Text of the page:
Anastasius II. , bp. of Rome, succeeded Gelasius I. in Nov. 496 (Clinton's Fasti Romani , pp. 536, 713). The month after his accession Clovis was baptized, and the new Pope wrote congratulating him on his conversion. Anastasius has left a name of ill-odour in the Western church; attributable to his having taken a different line from his predecessors with regard to the Eastern church. Felix III. had excommunicated Acacius of Constantinople, professedly on account of his communicating with heretics, but really because Zeno's Henoticon , which he had sanctioned, gave the church of Constantinople a primacy in the East which the see of Rome could not tolerate. Gelasius I. had followed closely in the steps of Felix. But Anastasius, in the year of his accession, sent two bishops, Germanus of Capua and Cresconius of Todi, (Baronius) to Constantinople, with a proposal that Acacius's name, instead of being expunged from the roll of patriarchs of Constantinople as Gelasius had proposed, should be left upon the diptychs, and no more be said upon the subject. This proposal, in the very spirit of the Henoticon, gave lasting offence to the Western church, and it excites no surprise that he was charged with communicating secretly with Photinus, a deacon of Thessalonica who held with Acacius; and of wishing to heal the breach between the East and Westâ€”for so it seems best to interpret the words of Anastasius Bibliothecariusâ€”"voluit revocare Acacium" (vol. i. p. 83).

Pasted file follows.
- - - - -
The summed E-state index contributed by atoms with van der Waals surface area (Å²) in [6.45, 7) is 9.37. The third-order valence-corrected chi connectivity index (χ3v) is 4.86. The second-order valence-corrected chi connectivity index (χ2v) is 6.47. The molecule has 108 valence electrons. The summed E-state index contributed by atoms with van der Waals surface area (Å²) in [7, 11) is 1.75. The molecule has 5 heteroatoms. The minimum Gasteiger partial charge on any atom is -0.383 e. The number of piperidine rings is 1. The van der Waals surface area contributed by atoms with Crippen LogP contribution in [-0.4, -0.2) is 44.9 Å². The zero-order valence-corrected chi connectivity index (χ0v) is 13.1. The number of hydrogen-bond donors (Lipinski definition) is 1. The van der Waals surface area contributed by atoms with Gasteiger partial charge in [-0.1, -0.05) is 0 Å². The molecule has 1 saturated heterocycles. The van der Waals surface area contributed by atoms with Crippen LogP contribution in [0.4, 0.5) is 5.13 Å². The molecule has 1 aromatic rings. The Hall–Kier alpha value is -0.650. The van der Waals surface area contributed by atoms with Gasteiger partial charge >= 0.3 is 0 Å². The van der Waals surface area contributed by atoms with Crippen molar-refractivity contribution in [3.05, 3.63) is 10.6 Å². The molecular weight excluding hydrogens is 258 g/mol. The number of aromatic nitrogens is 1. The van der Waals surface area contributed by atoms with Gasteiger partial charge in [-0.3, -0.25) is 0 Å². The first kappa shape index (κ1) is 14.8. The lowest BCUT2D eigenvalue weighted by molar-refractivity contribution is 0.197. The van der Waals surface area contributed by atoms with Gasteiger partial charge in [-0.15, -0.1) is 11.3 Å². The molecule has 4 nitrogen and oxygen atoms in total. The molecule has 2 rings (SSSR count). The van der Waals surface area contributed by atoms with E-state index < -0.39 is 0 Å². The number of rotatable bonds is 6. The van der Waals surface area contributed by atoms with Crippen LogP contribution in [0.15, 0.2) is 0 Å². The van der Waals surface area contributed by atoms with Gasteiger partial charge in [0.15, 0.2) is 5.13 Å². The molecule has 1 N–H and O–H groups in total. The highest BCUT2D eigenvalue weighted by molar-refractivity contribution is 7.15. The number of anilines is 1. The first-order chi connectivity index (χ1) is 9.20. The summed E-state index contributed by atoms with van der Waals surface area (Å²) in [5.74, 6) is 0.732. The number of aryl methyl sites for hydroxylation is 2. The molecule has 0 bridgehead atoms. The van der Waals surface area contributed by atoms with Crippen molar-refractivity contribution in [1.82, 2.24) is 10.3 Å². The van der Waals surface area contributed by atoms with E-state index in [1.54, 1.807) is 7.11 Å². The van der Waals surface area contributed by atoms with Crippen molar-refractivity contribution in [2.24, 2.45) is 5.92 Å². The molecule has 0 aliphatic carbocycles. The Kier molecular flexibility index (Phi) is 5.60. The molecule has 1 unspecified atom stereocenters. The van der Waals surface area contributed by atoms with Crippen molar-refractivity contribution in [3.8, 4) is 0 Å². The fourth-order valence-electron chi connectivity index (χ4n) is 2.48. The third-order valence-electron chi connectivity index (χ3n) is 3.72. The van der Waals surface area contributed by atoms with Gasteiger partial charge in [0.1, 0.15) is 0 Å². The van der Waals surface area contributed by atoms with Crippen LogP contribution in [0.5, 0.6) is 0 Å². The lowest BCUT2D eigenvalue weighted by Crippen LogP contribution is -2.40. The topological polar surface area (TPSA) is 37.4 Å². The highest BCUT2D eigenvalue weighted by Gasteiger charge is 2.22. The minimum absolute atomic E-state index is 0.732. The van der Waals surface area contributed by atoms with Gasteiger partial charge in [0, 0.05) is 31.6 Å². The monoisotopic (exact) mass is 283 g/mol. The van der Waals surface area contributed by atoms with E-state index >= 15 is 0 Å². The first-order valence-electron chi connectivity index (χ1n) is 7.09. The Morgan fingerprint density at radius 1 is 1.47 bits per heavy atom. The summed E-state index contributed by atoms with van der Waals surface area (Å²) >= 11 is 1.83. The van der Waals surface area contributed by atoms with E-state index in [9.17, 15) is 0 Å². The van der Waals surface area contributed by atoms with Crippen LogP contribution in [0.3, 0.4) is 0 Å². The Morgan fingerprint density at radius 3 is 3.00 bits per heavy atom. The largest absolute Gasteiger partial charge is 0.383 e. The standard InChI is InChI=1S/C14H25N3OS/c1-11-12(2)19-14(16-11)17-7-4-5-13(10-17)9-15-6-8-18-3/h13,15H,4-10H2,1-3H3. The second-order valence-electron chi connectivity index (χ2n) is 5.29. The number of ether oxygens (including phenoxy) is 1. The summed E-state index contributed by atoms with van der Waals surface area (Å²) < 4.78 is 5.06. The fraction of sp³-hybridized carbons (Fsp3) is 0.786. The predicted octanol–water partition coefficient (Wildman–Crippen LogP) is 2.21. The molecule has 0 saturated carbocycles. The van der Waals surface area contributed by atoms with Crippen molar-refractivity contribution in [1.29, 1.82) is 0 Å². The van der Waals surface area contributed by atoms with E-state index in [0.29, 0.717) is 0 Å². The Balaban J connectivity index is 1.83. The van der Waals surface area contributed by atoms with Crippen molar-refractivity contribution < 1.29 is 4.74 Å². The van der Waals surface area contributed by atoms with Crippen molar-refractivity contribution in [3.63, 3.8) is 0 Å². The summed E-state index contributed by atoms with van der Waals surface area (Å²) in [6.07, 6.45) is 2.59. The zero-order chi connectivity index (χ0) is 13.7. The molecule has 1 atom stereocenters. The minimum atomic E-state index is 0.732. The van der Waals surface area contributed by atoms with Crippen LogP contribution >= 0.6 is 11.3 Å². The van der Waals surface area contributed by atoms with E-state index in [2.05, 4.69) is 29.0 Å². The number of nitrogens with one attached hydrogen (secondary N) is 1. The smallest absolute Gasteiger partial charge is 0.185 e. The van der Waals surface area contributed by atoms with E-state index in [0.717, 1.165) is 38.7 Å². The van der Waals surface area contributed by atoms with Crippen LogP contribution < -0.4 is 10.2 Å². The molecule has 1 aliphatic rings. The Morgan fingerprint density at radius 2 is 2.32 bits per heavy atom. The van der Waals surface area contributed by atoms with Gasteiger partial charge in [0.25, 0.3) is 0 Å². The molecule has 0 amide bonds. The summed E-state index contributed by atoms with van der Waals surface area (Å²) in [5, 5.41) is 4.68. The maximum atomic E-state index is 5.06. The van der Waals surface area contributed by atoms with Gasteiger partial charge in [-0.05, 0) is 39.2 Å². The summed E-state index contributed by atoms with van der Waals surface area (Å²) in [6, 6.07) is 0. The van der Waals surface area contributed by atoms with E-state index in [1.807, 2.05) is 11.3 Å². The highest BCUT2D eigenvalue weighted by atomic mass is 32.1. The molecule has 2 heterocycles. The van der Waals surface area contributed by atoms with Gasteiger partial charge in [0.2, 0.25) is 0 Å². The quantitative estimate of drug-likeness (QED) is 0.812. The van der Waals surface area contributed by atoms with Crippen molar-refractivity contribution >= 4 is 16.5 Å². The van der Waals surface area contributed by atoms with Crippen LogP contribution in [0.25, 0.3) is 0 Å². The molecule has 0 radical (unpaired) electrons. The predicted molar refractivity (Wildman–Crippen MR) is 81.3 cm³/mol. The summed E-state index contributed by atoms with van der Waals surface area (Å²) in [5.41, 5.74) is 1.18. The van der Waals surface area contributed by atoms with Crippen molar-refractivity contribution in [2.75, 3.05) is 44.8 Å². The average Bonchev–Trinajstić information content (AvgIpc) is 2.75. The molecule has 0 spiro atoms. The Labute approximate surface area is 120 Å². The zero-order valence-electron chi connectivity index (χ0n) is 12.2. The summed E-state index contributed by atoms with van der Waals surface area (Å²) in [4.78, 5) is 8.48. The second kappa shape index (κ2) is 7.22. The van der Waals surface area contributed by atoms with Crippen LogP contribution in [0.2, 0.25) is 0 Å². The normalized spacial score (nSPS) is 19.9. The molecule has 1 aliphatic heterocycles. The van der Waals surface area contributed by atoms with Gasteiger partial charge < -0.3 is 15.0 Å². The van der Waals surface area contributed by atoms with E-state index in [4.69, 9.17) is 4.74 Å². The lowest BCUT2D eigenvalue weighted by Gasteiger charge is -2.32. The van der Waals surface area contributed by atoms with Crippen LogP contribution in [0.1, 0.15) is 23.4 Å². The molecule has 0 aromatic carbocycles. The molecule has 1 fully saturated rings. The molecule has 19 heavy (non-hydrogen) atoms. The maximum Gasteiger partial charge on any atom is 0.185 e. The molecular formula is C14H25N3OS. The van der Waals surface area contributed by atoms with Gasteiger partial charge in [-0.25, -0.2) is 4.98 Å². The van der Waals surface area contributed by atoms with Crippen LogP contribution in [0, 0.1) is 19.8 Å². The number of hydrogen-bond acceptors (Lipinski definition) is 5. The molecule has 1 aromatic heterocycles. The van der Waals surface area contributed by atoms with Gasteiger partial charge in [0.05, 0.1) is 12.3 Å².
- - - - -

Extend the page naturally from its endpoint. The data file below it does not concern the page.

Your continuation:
Anastasius died in Nov. 498. He was still remembered as the traitor who would have reversed the excommunication of Acacius; and Dante finds him suffering in hell the punishment of one whom "Fotino" seduced from the right way (Dante, Inf. xi. 8, 9).
Two epistles by him are extant: one informing the emperor Anastasius of his accession (Mansi, viii. p. 188); the other to Clovis as above (ib. p. 193).